Did You Ever…

Did you ever walk into a bookstore, or any store, and there, on a display table, was exactly what you were looking for? You might not have even known what you were looking for until you found it. But there it was.  And you knew it. Or, you go into a bookstore and you have a question in the back of your mind. You open a book—and there, on that page, is the answer to your question. You can tell that I like bookstores.

 

Or, I wake up and know I have to work on writing my blog. And I pick up some essay or book that feels meaningful or appropriate to what I’m writing. I’ll read three of four pages—and suddenly I have an insight or idea to write about. Or I drive into town, thinking I need to ask someone a question or I worry about how someone is feeling. I park my car and walk a few blocks and there she is, coming right toward me. You know these experiences, right? They don’t happen often, but when they do, life seems just right.

 

Some people, like Carl Jung, have called these experiences “synchronicity” or an “acausal connection through meaning.” According to a book by physicist Victor Mansfield, synchronicity is a correlation between outer and inner events that is meaningful to the person (or persons) involved, but one event doesn’t cause the other. My thinking about the person doesn’t cause her to appear, yet there she is, and it feels meaningful and even mysterious to me.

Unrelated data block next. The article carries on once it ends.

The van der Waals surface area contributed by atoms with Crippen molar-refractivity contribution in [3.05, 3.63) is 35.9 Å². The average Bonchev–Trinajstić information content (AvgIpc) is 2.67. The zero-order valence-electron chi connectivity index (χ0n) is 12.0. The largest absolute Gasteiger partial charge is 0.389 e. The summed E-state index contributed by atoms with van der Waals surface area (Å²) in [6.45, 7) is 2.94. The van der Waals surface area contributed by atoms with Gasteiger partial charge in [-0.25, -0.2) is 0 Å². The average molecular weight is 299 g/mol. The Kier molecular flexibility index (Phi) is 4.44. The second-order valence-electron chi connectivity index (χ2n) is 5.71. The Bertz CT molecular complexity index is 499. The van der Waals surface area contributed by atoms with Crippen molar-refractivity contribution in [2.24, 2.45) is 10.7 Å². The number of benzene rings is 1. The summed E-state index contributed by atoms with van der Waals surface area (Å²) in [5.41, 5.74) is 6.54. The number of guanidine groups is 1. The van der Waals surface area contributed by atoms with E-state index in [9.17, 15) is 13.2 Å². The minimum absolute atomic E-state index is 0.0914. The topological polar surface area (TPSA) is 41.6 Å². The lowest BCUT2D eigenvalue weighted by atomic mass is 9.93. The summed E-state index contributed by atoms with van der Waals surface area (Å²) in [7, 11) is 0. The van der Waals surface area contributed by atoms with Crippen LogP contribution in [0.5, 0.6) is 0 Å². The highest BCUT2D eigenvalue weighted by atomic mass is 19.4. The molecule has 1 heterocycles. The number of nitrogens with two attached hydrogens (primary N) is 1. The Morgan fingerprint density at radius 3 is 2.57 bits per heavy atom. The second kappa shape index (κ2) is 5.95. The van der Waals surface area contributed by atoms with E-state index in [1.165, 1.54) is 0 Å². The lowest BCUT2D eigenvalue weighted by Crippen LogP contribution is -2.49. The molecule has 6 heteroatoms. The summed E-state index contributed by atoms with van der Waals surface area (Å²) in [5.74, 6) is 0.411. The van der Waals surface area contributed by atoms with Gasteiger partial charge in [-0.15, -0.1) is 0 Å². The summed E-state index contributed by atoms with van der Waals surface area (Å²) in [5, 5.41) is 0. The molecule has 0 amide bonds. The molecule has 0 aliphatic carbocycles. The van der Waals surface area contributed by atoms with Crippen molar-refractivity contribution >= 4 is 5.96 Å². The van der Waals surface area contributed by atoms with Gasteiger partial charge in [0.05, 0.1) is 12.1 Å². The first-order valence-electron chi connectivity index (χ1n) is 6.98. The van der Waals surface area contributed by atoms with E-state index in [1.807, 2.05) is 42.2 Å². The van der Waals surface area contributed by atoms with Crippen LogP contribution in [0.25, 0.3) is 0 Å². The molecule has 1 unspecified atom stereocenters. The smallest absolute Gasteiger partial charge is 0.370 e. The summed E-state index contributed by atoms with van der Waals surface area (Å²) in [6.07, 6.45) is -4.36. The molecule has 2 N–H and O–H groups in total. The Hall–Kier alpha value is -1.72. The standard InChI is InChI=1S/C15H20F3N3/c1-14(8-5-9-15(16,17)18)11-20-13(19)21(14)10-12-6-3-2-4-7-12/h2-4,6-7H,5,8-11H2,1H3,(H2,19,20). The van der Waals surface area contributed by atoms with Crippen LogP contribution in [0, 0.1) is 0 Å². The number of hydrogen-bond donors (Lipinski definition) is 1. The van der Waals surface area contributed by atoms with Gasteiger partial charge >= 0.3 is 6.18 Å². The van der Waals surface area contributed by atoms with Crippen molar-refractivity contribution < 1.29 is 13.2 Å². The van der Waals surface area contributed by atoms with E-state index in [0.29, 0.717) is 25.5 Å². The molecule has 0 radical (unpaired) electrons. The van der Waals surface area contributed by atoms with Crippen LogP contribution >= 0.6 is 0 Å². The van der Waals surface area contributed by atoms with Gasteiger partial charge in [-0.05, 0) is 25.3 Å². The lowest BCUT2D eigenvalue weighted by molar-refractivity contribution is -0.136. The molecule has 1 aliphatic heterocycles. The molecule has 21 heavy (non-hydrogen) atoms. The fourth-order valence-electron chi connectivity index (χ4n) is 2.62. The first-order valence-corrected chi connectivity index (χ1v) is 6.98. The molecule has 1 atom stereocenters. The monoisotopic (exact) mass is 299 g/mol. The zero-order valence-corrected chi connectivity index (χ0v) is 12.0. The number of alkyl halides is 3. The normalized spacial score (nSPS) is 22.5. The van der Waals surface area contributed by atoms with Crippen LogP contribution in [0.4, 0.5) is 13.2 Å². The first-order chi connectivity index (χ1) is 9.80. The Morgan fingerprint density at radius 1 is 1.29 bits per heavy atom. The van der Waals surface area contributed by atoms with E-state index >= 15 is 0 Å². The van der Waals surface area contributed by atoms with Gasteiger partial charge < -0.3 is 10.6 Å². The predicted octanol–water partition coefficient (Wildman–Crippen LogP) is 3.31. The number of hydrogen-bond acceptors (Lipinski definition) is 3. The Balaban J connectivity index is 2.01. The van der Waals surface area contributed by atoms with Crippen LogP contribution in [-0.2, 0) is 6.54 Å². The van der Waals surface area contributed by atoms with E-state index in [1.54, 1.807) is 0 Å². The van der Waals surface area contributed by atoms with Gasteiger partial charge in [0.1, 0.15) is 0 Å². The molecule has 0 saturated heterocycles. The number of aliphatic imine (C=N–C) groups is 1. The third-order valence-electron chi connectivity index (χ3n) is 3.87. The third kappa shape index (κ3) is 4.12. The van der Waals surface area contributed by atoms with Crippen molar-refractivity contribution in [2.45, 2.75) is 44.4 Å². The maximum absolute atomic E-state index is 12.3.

Can a similar thing happen even in a conversation? You don’t know, at least not consciously, what it is you want to say to the other person. But suddenly, it’s there for you. Maybe you even know you had to say something to a friend and you couldn’t figure out how to say it. You fretted, worried, and imagined all sorts of negative results. But then, you are with this person. And your heart opens and you just say it and it’s perfect. Is this the same as what happened in the bookstore? The first examples are, apparently, a synchronicity between internal and external events. In the second, it seems to be all “internal.” Is it?

 

All I know is that sometimes my attention is awakened. I feel more alive and clear headed. And then I know what to say or do more than at other times. Does meditation assist this? Practicing compassion and empathy? I think so. Or is it just luck, whatever that is?